(Here’s another opinion piece brought to you by the always gracious David Herbert. Enjoy!)
So last week I made an idiot of myself by making a commentary on straw man arguments, while using an inaccurate definition of the term. My apologies. But now we dig into territory that’s a little harder to define since the term tends to be thrown around rather casually, especially on TV Tropes.
By the broadest definition, a Sue/Stu is an idealised version of the author who is universally liked, sometimes even by the antagonists, has powers/abilities far beyond any one else and always comes out on top. However, many protagonists have traits that fall under these categories and yet are never accused of being a Sue/Stu. And there are also many who have these traits but are unfairly labelled as one.
For example, Hermione Granger is a character I feel is unfairly labelled. Now yes, you can point out that JK Rowling has admitted she identifies most with Hermione and we are talking about a witch who can perform magic far beyond what is expected of her, but that doesn’t make her a Sue. (For the record, I’m only going by the books, not the movies). In the first novel, she’s introduced as being somewhat stuck up, a buzz kill, arrogant and these traits have alienated her from the rest of her classmates. She eventually loosens up, but the other characters still find her irritating at times.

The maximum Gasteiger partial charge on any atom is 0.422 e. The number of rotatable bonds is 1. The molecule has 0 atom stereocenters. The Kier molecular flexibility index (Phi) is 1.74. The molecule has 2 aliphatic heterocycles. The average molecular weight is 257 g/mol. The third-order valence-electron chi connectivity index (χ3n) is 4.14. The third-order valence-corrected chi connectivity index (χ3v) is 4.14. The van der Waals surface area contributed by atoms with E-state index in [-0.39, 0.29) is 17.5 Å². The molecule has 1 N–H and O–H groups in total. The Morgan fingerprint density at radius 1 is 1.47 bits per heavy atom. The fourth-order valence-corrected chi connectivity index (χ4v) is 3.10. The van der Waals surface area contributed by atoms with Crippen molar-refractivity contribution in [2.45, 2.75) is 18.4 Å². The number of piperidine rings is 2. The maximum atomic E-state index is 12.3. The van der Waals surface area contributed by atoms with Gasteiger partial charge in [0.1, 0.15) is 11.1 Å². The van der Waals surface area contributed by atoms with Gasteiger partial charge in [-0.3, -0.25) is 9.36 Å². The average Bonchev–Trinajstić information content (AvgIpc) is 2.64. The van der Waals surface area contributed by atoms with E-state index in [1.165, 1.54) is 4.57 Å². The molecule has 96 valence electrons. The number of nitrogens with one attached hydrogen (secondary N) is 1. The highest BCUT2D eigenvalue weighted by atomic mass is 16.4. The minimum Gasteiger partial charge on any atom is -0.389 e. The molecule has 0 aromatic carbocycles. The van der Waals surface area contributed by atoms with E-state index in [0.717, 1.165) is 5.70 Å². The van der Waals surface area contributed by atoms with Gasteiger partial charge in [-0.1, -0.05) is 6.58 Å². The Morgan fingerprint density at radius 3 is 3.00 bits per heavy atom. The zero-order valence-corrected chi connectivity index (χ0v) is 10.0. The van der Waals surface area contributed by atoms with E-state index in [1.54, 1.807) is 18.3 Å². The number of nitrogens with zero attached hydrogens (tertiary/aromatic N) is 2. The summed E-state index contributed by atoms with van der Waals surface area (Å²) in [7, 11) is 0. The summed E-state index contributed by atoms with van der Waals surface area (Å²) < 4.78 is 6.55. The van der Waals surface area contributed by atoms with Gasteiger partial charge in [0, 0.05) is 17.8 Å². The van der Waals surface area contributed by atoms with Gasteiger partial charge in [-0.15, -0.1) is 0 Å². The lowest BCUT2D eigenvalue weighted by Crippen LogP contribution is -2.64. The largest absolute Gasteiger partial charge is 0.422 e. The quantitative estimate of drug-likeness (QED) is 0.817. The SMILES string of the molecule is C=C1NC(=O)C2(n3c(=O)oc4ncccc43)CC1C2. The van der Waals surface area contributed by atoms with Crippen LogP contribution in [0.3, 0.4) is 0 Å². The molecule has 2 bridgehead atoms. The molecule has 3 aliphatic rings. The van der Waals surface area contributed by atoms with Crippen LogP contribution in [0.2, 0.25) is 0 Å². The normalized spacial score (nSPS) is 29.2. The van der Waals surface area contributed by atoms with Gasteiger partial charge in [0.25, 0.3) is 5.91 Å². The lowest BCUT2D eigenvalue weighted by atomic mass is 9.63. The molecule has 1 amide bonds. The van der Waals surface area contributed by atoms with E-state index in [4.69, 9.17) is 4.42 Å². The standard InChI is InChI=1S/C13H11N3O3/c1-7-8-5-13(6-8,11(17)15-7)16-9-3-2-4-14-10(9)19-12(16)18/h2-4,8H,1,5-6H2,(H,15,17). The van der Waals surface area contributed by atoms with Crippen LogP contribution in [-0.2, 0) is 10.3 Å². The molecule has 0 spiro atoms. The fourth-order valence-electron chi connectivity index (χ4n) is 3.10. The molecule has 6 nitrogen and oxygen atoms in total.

The character is shown to be very neurotic; in book 3 she fails a test when the final obstacle, a creature that transforms into a person’s worst fear, appears as the deputy headmistress and informs her she flunked all her exams. She’s also only knowledgeable on textbook subjects, relying on Ron to tell her about wizarding culture as she didn’t grow up with them. And around book 4, she gains some white guilt over the plight of house elves, even going so far as to try and trick them into freeing themselves despite the elves being perfectly happy at Hogwarts, almost in an analogue of Islamic women who hate people campaigning for the banning of burqas. She refuses to accept that though since she’s very narrow minded and is routinely shown as this being a negative quality.
There’s nothing wrong with having a character based on the author, it’s always good to write what you know. And there’s nothing wrong with having a character that can be used as a power fantasy. It really all comes down to, as I said last week, framing and execution. If the character does something bad, are they punished for it? Are we shown or told how great a character is? How do they compare to the people around them?
Let’s take a look at some characters who can be seen as Stu/Sues and see if they fit the bill.
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